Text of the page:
Signs of the Times

Michael Wayne
(Australian Associated Press)

My friend said she’d meet me at a cafe in Times Square in 20 minutes.

“Meet me under the big sign,” she said.

Thanks, that really narrows it down.

And so I find a spot by one of Times Square’s many big signs, and I quickly drift into observation mode as life in New York City passes by in a non-stop parade.

The streets that feed into the square are like arteries from hell, doomed to pump the lifeblood of the city into its big, black heart for all eternity.

That plasma is all around me, swearing, laughing, screaming, sweating, consuming and yapping away into phones. Just standing here is a sensory rush, and it doesn’t take long for my overwhelmed mind to retreat into the past.

Back in the day, this was Longacre Square. It wouldn’t become “Times Square” until the New York Times newspaper moved into No.1 Times Square in 1907. They didn’t stay long, but like so much gum on the footpaths here, the name stuck.

Years of glamour and unashamed commercialism preceded the Wall Street Crash of 1929. Art deco hotels and innovative advertising techniques thrust Times Square into the spotlight of the world.

Since then the square has endured depressions, recessions, world wars and the age of terror, reinventing itself every few years. People fondly remember the sleazy years of the 1960s and ’70s, when porn theatres and drug dealers provided the entertainment.

Times Square is the face of New York City: if it’s dirty, chances are the city itself has been playing in the mud. At the height of the square’s destitution, NYC was widely regarded as one of the most dangerous cities in the world.

So when NYC began to clean up its image in the early 1990s, the work began in Times Square. There’s rising opposition to what’s been called the Disneyfication of the square since 9/11. How could they say that about this place, which is home to the world’s largest Disney Store?

It’s not actually that different: yesterday’s hookers are today’s street hawkers. Much more G-rated, but just as sleazy. A back pocket full of unwanted leaflets is a naturally occurring side effect of a visit to Times Square. One almost has to wear a “no junk mail” sign to avoid the onslaught.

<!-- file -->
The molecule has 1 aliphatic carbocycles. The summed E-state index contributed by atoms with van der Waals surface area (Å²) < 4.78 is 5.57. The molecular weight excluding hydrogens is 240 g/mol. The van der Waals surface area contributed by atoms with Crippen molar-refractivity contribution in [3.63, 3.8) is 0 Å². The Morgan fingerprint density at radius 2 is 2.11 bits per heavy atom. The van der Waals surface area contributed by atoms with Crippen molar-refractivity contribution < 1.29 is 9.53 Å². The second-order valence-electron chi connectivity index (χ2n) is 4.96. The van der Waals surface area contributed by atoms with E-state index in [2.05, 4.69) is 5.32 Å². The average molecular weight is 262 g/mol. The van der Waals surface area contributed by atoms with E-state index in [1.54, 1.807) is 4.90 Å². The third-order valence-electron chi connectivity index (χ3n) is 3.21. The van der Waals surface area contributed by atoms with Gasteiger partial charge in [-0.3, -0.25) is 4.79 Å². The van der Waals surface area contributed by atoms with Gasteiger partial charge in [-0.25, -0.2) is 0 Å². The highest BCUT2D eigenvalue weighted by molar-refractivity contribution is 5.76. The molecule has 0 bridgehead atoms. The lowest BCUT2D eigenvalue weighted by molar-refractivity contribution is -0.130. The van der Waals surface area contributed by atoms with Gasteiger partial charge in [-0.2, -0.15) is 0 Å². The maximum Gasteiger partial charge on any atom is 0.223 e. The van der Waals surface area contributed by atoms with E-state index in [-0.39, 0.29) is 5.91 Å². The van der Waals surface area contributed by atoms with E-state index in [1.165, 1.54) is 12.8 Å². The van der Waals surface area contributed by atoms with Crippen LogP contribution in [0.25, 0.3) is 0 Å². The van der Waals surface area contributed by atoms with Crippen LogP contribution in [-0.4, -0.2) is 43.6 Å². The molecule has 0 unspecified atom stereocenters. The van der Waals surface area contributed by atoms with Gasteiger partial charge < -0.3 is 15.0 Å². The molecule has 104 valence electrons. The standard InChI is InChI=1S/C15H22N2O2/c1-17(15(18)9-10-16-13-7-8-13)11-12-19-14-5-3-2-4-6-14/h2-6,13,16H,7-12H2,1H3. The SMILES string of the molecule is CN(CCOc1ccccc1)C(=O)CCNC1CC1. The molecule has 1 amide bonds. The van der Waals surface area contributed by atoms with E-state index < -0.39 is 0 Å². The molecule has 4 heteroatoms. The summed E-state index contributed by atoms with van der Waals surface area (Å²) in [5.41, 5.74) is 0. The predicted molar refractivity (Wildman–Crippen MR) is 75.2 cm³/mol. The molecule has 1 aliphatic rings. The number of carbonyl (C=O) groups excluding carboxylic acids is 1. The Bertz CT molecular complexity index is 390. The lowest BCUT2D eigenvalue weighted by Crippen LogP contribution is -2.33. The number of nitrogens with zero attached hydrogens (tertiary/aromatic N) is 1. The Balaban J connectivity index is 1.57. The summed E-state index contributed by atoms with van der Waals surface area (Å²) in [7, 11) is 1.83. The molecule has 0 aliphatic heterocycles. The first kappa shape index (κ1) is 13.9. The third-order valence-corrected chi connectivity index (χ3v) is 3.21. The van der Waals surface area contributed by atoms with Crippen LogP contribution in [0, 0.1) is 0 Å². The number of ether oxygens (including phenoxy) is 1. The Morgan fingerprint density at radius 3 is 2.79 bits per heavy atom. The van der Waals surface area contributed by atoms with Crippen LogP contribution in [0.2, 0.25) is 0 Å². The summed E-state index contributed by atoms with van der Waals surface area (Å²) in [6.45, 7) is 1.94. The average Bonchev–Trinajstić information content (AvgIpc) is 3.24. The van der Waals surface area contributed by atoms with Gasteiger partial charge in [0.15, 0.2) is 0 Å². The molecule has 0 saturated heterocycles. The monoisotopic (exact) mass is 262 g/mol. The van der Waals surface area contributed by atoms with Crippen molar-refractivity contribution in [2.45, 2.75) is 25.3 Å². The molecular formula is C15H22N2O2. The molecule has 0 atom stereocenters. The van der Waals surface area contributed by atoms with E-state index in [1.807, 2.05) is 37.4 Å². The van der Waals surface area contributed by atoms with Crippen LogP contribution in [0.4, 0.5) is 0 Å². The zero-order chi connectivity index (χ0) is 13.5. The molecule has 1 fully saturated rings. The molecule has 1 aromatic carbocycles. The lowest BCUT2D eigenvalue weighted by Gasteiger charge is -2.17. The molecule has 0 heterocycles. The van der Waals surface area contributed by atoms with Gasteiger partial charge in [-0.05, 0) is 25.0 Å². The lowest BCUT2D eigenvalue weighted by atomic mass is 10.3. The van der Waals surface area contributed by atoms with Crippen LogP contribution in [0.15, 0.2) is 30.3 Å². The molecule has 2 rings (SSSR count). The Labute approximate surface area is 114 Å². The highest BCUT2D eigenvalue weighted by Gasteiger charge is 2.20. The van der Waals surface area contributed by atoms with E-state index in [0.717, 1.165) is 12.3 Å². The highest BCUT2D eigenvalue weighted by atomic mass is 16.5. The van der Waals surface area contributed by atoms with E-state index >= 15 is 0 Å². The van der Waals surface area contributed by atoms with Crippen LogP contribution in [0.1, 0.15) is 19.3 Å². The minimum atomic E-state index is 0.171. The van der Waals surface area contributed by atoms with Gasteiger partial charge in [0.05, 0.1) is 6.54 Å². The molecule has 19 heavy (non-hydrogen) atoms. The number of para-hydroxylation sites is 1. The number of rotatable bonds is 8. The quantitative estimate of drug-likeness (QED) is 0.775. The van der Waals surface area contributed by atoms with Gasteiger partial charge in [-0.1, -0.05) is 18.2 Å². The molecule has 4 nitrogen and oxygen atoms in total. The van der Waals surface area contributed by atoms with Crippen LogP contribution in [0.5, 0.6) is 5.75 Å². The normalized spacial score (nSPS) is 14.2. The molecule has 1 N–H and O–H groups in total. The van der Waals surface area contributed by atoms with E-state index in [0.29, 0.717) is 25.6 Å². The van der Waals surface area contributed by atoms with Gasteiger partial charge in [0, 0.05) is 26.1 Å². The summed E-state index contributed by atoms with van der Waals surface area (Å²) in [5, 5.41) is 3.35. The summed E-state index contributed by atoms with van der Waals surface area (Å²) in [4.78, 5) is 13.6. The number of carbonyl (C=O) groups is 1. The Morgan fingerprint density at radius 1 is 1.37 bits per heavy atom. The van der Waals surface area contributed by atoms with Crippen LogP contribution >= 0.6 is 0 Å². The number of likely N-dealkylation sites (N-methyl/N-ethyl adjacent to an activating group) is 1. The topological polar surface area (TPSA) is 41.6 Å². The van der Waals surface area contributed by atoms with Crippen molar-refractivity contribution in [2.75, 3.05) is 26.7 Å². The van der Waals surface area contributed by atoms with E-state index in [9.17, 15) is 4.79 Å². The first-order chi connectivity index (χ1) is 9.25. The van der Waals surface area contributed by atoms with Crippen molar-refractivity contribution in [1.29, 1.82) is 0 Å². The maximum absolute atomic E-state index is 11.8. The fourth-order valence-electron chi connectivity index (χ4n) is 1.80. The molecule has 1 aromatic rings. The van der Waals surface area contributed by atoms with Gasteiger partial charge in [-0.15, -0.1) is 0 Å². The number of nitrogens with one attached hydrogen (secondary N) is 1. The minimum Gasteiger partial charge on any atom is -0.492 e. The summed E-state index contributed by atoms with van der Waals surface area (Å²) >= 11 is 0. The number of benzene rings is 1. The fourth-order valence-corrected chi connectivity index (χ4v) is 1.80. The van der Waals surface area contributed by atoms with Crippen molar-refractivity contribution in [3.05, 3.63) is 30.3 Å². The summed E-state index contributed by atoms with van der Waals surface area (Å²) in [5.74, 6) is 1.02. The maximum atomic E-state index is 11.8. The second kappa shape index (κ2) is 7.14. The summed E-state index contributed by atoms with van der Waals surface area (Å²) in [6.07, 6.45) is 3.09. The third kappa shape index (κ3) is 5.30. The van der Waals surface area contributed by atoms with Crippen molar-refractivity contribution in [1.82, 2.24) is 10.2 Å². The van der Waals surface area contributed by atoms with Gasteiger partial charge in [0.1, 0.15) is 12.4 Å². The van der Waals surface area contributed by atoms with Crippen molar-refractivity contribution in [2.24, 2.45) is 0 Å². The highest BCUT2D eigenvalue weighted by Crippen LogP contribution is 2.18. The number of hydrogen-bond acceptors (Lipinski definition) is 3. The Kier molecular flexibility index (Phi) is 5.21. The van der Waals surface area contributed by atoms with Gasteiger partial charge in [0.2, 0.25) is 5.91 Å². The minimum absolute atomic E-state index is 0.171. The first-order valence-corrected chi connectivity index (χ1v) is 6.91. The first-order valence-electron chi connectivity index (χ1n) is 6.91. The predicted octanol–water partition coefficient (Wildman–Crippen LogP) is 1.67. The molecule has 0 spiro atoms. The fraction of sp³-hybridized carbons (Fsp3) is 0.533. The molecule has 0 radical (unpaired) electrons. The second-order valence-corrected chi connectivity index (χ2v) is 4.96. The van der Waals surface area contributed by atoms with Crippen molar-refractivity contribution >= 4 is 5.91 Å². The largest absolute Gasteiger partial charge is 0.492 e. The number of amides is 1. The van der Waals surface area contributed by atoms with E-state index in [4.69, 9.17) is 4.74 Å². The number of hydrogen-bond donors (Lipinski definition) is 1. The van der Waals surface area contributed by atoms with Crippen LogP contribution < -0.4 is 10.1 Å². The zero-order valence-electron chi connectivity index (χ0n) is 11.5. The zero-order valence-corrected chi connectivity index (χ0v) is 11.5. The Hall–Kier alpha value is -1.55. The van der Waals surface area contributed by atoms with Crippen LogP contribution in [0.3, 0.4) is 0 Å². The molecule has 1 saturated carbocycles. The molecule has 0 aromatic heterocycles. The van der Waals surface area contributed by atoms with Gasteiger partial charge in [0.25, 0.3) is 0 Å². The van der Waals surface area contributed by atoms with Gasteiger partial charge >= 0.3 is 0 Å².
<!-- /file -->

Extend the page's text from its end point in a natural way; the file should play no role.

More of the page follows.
I came here five years ago to eat at Planet Hollywood. Take a moment and think about that: I’m the first person ever to admit to wanting to go there.

A friend and I had been dying to check out the movie memorabilia we’d heard so much about for so long, and we weren’t disappointed. Most of the props are from the films of the restaurant’s founders: Arnold Schwarzenegger, Bruce Willis and Sylvester Stallone. It’s cliche to say, but until you’ve eaten middling chicken and broccoli pasta underneath a full-size rendering of a nude Sly Stallone frozen in ice (as seen in 1993’s Demolition Man), you haven’t lived.

Sadly, you can never live again. The restaurant has since had more facelifts than its founders, so both Stallone and his scrotum are long gone.

Walking the streets of Times Square is an exercise in frustration, hilarity and pure amazement. We’ve all heard of the Naked Cowboy, the Hello Kitty woman and the endless parade of Marvel Comics characters, but it’s the everyday people who are the most fascinating.

It’s easy to lose a few hours to people watching. Couples perpetually arguing in fluent Noo Yawk-speak, sightseers taking a hundred photos of the same Coke sign, cops eating pizza. So many walking cliches, but they’re so indelible that it’s clear why they became cliches in the first place.

They’re all here in this astonishing place every day. It’s nothing to them. The bombardment of advertising, the overkill, the massive power bills … it’s just their city.

It’s in Times Square where you learn one of life’s harsh truths: nobody cares. You’ve got problems? Nobody cares. Trying to sell something? No one’s interested. Trying to propose to your significant other? Tell your story walking. As befits a heart, there can be no clots.

Here more than anywhere on the planet, you’re not special; you’re just another grain of sand on the beach of life.

And year after year, the tide is coming in. Perversely, it’s something that’s celebrated here.

Every New Year’s Eve, a bunch of B-grade celebrities stand around and narrate the dropping of a ball on the top of One Times Square to ring in the new year. The ball then stays up there all year, neglectfully signifying that time doesn’t really pass here; it stops. The ball drops, but it never goes away. Time stands still, even while nobody else here can.

Nobody but me. Where is she?

A tap on my shoulder pulls me out of the past. There’s my friend, sitting at the table behind me. “How long have you been here?” I ask.

Twenty minutes is the answer. Amid all the blood and thunder, we’d missed each other.

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